HUCKABEE: First of all I can tell you if you look at my record for 10 ½ years as Governor you'd see a consistency of what I'd call true problem solving, anticipating what issues are going to be and trying to, as Wayne Gretzsky would say, skate toward the puck before it's there.
In terms of crisis, whether it's massive tornadoes that ripped 250 miles of territory off the Arkansas landscape, or dealing with 75,000 evacuees that poured into our state after Hurricane Katrina and the fact that while FEMA was in complete meltdown we increased our state's population 3% in 5 days with people who had literally nothing but a plastic garbage sack with maybe a change of clothes -and some of them didn't even have that - and they came in with 5 days of muddy water on their bodies and nothing else, not even a photo ID. We were able to take those people and process them and unlike other parts of the country where it was a chaotic disaster, we managed that crisis in our own state because we took all the resources that could be marshaled, we brought them together, we innovated and we didn't wait on the federal government to give us permission to help people. I think it's that kind of leadership America looks for, whether it's the aftermath of a hurricane or whether it's confronting the realities of a terrorist attack.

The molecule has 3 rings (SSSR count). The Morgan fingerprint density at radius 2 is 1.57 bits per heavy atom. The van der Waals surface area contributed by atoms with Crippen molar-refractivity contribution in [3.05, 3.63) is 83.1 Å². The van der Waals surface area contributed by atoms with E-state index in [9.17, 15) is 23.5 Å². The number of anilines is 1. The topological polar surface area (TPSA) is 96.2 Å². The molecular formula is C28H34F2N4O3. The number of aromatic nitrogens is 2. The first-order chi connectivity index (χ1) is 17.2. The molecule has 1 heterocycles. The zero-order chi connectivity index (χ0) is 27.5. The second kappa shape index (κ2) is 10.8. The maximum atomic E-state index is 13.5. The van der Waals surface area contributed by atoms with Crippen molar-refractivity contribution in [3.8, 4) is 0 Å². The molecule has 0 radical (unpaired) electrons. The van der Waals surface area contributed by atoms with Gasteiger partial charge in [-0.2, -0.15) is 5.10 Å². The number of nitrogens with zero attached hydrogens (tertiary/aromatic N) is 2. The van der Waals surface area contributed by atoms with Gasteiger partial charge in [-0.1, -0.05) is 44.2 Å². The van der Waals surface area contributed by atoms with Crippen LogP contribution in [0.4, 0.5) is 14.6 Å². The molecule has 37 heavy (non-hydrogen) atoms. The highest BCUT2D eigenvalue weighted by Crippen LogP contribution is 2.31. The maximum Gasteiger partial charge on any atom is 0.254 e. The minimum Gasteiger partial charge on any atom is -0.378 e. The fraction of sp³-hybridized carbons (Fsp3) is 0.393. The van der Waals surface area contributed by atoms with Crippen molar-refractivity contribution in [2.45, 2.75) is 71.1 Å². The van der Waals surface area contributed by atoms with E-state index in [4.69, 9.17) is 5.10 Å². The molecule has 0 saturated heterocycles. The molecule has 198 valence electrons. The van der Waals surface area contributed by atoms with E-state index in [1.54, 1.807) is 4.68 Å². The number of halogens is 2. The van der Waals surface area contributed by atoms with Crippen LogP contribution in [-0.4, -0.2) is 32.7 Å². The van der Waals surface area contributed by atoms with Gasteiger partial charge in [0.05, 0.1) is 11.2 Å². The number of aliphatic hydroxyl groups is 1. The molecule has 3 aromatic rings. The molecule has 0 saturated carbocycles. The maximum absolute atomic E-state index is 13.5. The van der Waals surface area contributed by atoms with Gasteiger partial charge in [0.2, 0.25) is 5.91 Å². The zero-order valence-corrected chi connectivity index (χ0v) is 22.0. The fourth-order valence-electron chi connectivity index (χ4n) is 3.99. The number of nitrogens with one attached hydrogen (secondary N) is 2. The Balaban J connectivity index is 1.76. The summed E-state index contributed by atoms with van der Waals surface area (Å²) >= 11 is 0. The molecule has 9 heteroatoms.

HUCKABEE: I would favor a flat tax. I know it's complicated to get there, but the system we have is just archaic and virtually out of control. To me there are four F's in a good tax system: it ought to be flatter, fairer, finite and family friendly. Flatter means that there is a proportionate sense of sharing the burden, so everybody has skin in the game. Fairer means that there's not only equitable distribution but it does not penalize productivity and subsidize irresponsibility, which to me is a good tenant of government. Family friendly simply means that there is a sense in which you encourage a family unit, you encourage marriage, which is critical, you encourage stable homes and fatherhood, you don't create tax policies that would discourage having children but rather would encourage having children and raising them in your homes and families. Finite is simply that you recognize there is just a limit to how much you can take out of people's pockets and how much you can take out of the private sector and still have a thriving economy and create jobs.